It turns out beauty is more than skin deep: The average person slathers, lathers, rubs and sprays, 10 different skin care products on his or her body every day--and since our skin acts more like a sponge than a barrier, we absorb the nearly 130 chemicals we regularly expose ourselves to. Cosmetics companies and the FDA maintain that these chemicals are safe, and many of them are--in small doses at least. But consider that the average woman wears makeup every day, and you begin to understand how a little dab here a quick spray there begins to add up. The fact is, no one really knows how certain chemicals affect us over time, or how they react in our bodies in combination. Other chemicals have known dangers: Phthalates, for example, which are often found in artificial fragrances, are a class of hormone disruptor which can be linked to birth defects, sperm damage, infertility, and the feminization of baby boys, for instance.
Almost 90 percent of the 10,500 cosmetics and skin care ingredients known to the U.S. Food and Drug Administration have not been evaluated for safety by the Cosmetic Ingredient Review, the FDA, or any other publicly accountable institution, according to the Environmental Working Group. To be fair, no one's dropping dead after a using a mascara wand or a body wash, and manufacturers have an interest in creating products that don't harm their customers. But complex chemicals with potential unknown side effects lead us to follow the Precautionary Principle. That is to say, if we'd prefer to err on the side of safety until we know. We're not the only ones who feel this way: More than 1,110 personal-product ingredients have been banned for use in cosmetics in the European Union because of concerns that they may cause cancer, birth defects, or reproductive ills. By contrast only 10 are banned here in the U.S. On the following page, you'll find our guide to choosing the safest, nontoxic products for your skin, as well as how to identify the most noxious ingredients you should steer your shopping cart clear of.
How to green your beauty routine
Make Sure "Natural" Is Really NaturalToxic synthetic chemicals are the biggest issue in the beauty industry today, so it pays to hone a keen eye when it comes to examining product labels. For example, it's counterintuitive, but unfortunately, the words "natural" and "all-natural" are not regulated labeling terms. A great resource is the Environmental Working Group's Skin Deep Cosmetics Database site, which rates popular cosmetics and personal-care products with hazard scores on a scale of 0 to 10, depending on their toxicity.
Say No to FragranceA loophole in federal law doesn't require companies to declare any of the dozens of toxic chemicals that a single product's fragrance mixture could contain. Artificial fragrances, which frequently contain phthalates, can also trigger allergic reactions and other health problems. Be mindful of the hidden dangers that "fragrance" or "parfum" listed on ingredients labels can pose, and always choose fragrance-free products.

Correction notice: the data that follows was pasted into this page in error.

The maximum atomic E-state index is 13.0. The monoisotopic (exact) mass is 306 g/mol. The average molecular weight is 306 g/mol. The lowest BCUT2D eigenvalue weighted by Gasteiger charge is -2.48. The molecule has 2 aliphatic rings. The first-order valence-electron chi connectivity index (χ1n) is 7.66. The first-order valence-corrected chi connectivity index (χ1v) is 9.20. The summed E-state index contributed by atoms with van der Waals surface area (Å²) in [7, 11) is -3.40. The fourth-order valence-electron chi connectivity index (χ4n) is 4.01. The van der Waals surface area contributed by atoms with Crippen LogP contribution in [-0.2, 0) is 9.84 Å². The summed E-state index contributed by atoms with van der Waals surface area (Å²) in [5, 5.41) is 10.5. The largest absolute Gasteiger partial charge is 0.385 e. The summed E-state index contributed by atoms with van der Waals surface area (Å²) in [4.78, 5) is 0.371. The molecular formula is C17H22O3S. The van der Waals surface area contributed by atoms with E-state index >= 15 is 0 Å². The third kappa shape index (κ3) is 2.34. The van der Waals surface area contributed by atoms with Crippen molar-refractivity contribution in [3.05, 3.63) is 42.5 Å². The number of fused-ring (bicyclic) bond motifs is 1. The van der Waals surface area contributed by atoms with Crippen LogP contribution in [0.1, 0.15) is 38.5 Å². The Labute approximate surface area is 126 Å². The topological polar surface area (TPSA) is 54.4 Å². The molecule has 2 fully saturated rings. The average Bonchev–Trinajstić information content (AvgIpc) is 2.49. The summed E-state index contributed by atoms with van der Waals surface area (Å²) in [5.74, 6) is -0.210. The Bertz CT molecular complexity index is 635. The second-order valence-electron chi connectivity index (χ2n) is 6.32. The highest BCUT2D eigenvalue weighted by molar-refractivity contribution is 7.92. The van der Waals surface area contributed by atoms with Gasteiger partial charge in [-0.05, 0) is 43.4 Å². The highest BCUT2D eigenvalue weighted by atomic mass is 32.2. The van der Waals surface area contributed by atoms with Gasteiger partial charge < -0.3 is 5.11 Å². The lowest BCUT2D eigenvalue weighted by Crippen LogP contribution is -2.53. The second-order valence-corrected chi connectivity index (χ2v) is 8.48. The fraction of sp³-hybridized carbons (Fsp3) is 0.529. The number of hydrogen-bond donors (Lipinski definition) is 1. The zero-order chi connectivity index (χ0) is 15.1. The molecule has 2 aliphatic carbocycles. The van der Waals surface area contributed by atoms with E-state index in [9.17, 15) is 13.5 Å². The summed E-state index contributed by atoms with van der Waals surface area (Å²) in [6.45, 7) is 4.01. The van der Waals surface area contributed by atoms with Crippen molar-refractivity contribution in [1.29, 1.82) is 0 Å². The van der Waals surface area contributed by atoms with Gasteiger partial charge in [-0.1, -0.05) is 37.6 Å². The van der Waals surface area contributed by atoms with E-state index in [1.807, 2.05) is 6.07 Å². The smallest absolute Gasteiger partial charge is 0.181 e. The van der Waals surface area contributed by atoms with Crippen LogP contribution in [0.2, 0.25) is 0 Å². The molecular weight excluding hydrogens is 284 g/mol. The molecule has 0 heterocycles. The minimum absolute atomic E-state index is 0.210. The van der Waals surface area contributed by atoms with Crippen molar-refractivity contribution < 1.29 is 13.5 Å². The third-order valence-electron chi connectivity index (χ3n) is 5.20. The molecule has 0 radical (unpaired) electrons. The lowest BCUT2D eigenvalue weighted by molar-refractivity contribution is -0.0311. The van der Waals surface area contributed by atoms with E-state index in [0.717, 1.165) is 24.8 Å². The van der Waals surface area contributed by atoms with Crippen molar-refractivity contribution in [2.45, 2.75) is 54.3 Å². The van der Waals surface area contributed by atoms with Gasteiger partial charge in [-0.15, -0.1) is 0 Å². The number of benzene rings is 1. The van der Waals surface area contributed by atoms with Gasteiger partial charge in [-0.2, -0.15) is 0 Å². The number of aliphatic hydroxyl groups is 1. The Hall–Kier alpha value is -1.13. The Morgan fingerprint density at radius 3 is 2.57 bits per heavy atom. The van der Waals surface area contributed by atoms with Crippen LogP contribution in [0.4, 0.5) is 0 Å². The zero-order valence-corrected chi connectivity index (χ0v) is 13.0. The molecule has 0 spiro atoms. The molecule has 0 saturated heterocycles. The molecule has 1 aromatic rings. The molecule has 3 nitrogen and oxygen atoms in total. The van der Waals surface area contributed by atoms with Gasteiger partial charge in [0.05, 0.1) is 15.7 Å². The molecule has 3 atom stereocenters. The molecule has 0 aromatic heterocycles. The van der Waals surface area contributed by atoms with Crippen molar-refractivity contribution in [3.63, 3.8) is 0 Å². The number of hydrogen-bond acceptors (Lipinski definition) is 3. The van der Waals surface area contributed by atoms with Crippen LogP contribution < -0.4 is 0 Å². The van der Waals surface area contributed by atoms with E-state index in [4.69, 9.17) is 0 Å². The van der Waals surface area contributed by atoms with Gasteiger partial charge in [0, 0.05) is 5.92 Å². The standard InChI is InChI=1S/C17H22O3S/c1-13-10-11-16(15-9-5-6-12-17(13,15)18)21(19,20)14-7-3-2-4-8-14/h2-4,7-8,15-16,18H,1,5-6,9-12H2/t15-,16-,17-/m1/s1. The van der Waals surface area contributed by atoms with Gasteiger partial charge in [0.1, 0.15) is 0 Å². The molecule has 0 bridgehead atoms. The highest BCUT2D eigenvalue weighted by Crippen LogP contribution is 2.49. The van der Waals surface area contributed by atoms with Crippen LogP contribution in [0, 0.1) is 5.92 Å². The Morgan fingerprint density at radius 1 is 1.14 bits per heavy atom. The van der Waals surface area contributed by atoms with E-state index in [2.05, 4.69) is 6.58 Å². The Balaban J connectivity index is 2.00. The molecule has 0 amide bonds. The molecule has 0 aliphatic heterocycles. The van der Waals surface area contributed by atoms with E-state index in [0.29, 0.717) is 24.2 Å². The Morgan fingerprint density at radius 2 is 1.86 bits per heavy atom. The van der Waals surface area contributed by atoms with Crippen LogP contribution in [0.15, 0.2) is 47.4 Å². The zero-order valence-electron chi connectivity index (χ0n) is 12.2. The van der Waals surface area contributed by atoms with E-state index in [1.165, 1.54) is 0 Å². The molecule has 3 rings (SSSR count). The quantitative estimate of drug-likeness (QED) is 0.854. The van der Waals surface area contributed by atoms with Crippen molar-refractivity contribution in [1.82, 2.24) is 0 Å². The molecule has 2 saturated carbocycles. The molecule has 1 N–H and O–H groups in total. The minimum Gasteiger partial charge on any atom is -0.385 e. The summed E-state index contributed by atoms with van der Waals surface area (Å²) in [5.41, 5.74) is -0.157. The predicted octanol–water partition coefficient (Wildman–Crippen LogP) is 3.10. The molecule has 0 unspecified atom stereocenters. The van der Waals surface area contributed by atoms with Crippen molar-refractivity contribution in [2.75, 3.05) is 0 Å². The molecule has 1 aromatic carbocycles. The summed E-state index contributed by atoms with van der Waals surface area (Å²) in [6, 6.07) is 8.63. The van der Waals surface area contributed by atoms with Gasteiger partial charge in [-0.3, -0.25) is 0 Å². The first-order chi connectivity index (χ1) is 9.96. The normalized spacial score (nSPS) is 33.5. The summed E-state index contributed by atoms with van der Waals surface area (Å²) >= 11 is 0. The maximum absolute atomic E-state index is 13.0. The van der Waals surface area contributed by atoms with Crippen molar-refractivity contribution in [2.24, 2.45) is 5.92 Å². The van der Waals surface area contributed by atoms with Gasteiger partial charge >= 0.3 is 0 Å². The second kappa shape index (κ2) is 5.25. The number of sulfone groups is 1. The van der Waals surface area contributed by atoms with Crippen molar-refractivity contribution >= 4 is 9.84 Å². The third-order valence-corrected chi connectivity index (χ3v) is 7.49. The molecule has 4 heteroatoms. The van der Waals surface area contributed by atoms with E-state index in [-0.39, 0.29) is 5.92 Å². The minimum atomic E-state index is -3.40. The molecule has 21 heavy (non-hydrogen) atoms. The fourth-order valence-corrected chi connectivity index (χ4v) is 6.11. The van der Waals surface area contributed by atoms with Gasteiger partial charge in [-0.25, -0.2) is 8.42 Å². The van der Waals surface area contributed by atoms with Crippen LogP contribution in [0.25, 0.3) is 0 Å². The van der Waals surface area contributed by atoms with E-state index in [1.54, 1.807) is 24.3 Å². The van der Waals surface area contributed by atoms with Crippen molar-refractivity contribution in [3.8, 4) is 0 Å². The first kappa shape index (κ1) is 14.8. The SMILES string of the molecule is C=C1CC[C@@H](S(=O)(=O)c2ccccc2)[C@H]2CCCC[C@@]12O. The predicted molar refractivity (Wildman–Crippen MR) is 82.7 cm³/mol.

Choose Nontoxic, Recyclable PackagingYou can never go wrong with glass because it's recyclable and has no danger of leaching toxins into the product contained within. As far as plastics go, polyethylene terephthalate (PET), also known by the recycling code #1, and high-density polyethylene (HDPE), #2, are most frequently accepted by municipal curbside recycling programs and are considered safe; polycarbonate (#7), may leach the endocrine disruptor bisphenol-A, or BPA. Polypropylene (#5), another food-safe plastic, is also a good alternative, though less easily recycled. (To find a polypropylene recycler in your neighborhood, visit Earth911.org.) Avoid containers that bear recycling code #3 and the letter "V", which refers to polyvinyl chloride, or PVC. Dubbed "the poison plastic," PVC poses great environmental and health hazards from manufacture to disposal. In addition to releasing hydrochloric acid, cancer-causing dioxins, and other persistent pollutants into the air, water, and land during its production, PVC also contains additives and chemical stabilizers--such as lead, cadmium, and di(2-ethylhexyl) phthalate (a suspected carcinogen that is known to cause a host of reproductive and developmental defects)--that can leach, flake, or off-gas from the plastic throughout its life.
Ask How Company Values Stack UpA skincare company is more than the sum of its products. What about its philosophy and values? Visiting a website is always enlightening; TreeHugger has also written about many beauty and personal care companies. Does the company test on animals, for example? Has it signed the Compact for Safe Cosmetics, a pledge to remove harmful chemicals from ingredients lists and replace them with safer alternatives? How committed is it to reducing its impact on the environment?